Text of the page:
On this episode of Broad & High, an artist profile: Dennis DeVendra, a blind woodturner. Also a look at Dangerdust, the anonymous chalk artist duo from Columbus College of Arts and Design, Helping Hands Center an arts & autism based in Clintonville, Petali Teas and D’Art the Gallery Kitty at Dublin Arts Council.
Threats Diminish For Ohio Mussels And Mollusks.
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Conservationists and government wildlife agencies are working to restore small but important creatures to the state’s rivers and streams. Mussels and other mollusks help keep waterways clean, but their population has shrunk. They’ve been threatened by pollution, dams and a now dormant mussel shell industry. WOSU’s Jen Monroe traces the history of mussel shell production in Ohio. They aren’t cute, or cuddly, and if you’re walking along a river bank, they’re hardly interesting. They’re freshwater mussels, and they’re found in the shallow parts of Ohio’s lakes and rivers. But mussels play a vital role in our ecosystem-and they’re at serious risk of extinction.
“Well they’re actually the most imperiled animals in North America.” Says Tom Watters.
Watters is the curator of the Division of Mollusks at Ohio State’s Museum of Biological Diversity. He and fellow conservationists recently reintroduced fifteen hundred endangered mussels into Big Darby Creek. He says two-thirds of the mussels in Ohio are either at-risk, endangered, or already extinct. “In many ways it is a little depressing because places that I used to go 20 years or so ago, the mussels are gone.” The role mussels play in rivers and lakes is similar to the canary in a coal mine; they are an early warning system. Mussels constantly filter nutrients and toxins out of the water as they breathe. Watters says if the water’s not clean, mussels die and that means poor water quality. Despite the importance of mussels to our ecosystem, history shows people have more interest in the mussel shell than the creature itself.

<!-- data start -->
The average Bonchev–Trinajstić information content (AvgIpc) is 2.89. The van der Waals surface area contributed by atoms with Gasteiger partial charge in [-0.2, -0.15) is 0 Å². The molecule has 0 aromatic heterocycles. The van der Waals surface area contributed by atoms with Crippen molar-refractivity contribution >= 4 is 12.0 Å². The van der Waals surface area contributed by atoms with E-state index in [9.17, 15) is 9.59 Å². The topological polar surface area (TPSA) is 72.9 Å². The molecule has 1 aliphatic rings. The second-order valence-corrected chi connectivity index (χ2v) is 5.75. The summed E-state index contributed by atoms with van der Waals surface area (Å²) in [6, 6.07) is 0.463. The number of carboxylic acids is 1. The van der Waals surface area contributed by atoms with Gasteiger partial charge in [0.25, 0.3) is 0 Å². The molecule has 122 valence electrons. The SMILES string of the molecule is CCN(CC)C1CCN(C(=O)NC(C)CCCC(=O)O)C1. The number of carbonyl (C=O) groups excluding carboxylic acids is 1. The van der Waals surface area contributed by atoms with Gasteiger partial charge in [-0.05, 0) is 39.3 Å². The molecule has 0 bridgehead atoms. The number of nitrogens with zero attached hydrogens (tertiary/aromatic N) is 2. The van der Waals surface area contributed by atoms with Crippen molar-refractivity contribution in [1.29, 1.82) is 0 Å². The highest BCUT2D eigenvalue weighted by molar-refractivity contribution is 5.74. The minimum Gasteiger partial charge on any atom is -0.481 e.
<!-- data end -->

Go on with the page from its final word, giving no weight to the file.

“This is another one.” Says Marty Huehner. “Sometimes they can have very thick shells, that one was not so thick, this one is.” Huehner pulls out drawers full of mussel shells. He studies mussels for a local environmental firm and has acquired quite the collection. Mussels at one time were big business in Ohio. In the first part of the 20th century, the mussel shells were carved into discs, polished and sold as buttons… Huehner says at one time barges full of mussels were harvested out of Ohio rivers.
“This is what really wiped them out. I mean you can imagine, they just scoured the river bottoms for whatever they could get.”
Plastic buttons eventually killed that shell industry but not before the mussel population plummeted So, Ohio banned mussel harvesting. But then came the cultured pearl business. Freshwater mussels now illegally taken from Ohio waterways were being shipped to Asia to help make pearls. Again, Marty Huehner. “The shells are taken up, they’re cut up, and they’re tumbled to produce little spheres and then they’re inserted in the pearl oyster. And the pearl oyster produces a series of layers of pearl around the mother-of-pearl from the mussel shell.”
Sophia Prinz makes a living selling cultured pearls. She says to the naked eye, there is no difference between a natural pearl and a cultured one. But natural ones pretty enough to string on a necklace occur in about one in ten thousand oysters.
Natural, totally untouched by man, pearls are not on the market. They are truly in the hands of collectors.
Prinz says the only pearls on the market today are ones made from freshwater mussel shells. Some of these shells were poached from Ohio and sent to Japan, but in the nineteen-nineties the market for Ohio’s shells dried up. Pollution in Japan’s oyster beds cut production. And China began cultivating pearls and is now the world’s leading exporter.
For Ohio that means there’s one less threat to mussel populations. So the mussels in Big Darby Creek can enjoy their new home, at least for now. Jen Monroe, WOSU News.